Despite the fact the game was a showcase, Campbell said the plan was always to get the win.

“We have bragging rights for the year, right?”

Spoken like a true captain.

Best-ever paid attendance

There were 8,122 people in attendance Saturday, the most ever for a CWHL all-star game that wasn’t free. (The first-ever all-star game was free).

Players are encouraged at the growing numbers, especially when it comes to the many young kids in jerseys who were sitting in the stands.

“It was really great, just knowing that one day we’ll inspire them to play in the CWHL, they’ll want to play in that game, maybe,” Poulin said. “At some point I took a look around to see how many little girls were in the stands. And we all started like that.”

“It’s huge,” Campbell added. “We had a few teams in our dressing room just now and for them to even be that close to us is really cool for them. They were asking for our autographs…For them, that’s an experience that I didn’t personally have as a kid. I can just imagine the impact it’s having on them today.”

Team Blue co-captain Natalie Spooner, who had an assist Saturday, has her sights set on more fans in the future.

“It’s getting bigger every year,” said the 2014 Olympic gold medallist. “I think eventually we’re gonna fill up this whole building.”

Poulin snipes

The woman who scored Canada’s game-winners at the last two Olympics had a four-point afternoon, with three assists and a goal.

Poulin put one top corner, blocker side, to make it 6-3 for Team White. She also set up Saulnier for her first two goals.

The 25-year-old isn’t good at bragging, so we’ll let her Montreal teammate, Caroline Ouellette, take care of that.

“Part of the reason why I still play is that I get to watch her almost daily play hockey, and that’s a masterpiece,” said Ouellette, who’s 37. “She’s the best player I’ve ever played with or against. She amazes me every day with what she can do on the ice.”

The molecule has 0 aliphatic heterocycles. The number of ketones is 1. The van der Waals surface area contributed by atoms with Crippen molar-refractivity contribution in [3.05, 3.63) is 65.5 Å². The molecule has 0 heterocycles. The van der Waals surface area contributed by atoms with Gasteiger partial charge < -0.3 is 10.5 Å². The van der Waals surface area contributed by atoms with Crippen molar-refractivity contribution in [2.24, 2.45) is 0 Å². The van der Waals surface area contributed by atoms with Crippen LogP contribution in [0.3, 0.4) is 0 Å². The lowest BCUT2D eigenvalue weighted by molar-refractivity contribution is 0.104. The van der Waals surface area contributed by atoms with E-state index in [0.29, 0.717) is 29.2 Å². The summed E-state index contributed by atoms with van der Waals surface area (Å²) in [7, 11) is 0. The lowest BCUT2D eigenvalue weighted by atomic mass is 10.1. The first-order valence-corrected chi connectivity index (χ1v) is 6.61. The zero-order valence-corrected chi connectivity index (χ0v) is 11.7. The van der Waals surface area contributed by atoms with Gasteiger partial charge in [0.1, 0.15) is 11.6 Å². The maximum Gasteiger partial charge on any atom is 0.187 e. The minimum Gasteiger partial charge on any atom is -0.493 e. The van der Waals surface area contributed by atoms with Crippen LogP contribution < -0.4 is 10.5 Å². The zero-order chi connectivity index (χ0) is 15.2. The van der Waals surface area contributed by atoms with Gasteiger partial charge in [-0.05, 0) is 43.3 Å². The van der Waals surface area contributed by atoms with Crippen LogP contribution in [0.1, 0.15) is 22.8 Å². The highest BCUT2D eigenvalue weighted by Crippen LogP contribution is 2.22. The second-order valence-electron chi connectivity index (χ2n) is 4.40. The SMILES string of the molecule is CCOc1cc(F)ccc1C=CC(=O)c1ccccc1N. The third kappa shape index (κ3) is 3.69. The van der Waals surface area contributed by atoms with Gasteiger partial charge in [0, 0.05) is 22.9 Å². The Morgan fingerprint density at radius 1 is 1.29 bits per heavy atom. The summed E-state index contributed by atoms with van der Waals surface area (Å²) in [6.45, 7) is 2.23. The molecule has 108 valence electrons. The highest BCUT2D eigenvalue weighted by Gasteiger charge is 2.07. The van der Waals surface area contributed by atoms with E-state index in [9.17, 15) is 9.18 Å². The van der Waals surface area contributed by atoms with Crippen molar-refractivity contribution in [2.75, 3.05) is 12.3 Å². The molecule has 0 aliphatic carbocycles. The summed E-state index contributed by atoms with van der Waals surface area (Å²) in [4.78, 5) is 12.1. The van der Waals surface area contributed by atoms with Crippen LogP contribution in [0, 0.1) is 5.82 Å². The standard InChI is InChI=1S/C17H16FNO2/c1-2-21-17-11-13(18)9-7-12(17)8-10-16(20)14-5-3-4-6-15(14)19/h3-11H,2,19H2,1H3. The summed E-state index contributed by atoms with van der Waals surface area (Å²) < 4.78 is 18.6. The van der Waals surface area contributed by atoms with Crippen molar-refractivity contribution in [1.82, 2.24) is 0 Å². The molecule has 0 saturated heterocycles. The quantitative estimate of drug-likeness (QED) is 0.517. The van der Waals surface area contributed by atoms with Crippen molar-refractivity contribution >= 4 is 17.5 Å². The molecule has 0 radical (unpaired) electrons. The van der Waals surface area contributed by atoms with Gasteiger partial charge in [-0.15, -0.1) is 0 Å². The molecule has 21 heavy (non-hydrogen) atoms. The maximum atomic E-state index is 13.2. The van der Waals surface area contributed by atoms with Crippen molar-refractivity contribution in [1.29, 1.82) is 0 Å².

New partners

The all-star game came on the heels of an announcement Friday that the CWHL will be partnering with the NHLPA.

Players found out yesterday, too. Ask them what it means, and you’ll get some blank stares.

“We haven’t really heard much,” Spooner said.

Here’s what we know now, via a statement from the league’s director of communications and marketing, Sasky Stewart: “The CWHL is thrilled to partner with the NHLPA. This will allow our players access to the NHLPA’s research and resources, as well as further support of the league through various means.”

Whatever that means, we’ll find out in the future.

Can’t beat Kessler

Of the four all-star goalies, only one emerged with a sparkling 0.00 GAA: Christina Kessler, of the Furies.

The 28-year-old from Mississauga, Ont., was unbeatable for Team White in the game’s first half, stopping all 18 shots she faced.

Fellow Furies Spooner and Ann-Sophie Bettez were on Team Blue, and had plenty of chances, but couldn’t get one by their Toronto teammate, who was named the Clarkson Cup MVP in 2014.

“I think she knows all my moves,” Spooner said, laughing. “She stood on her head. She was amazing for them.”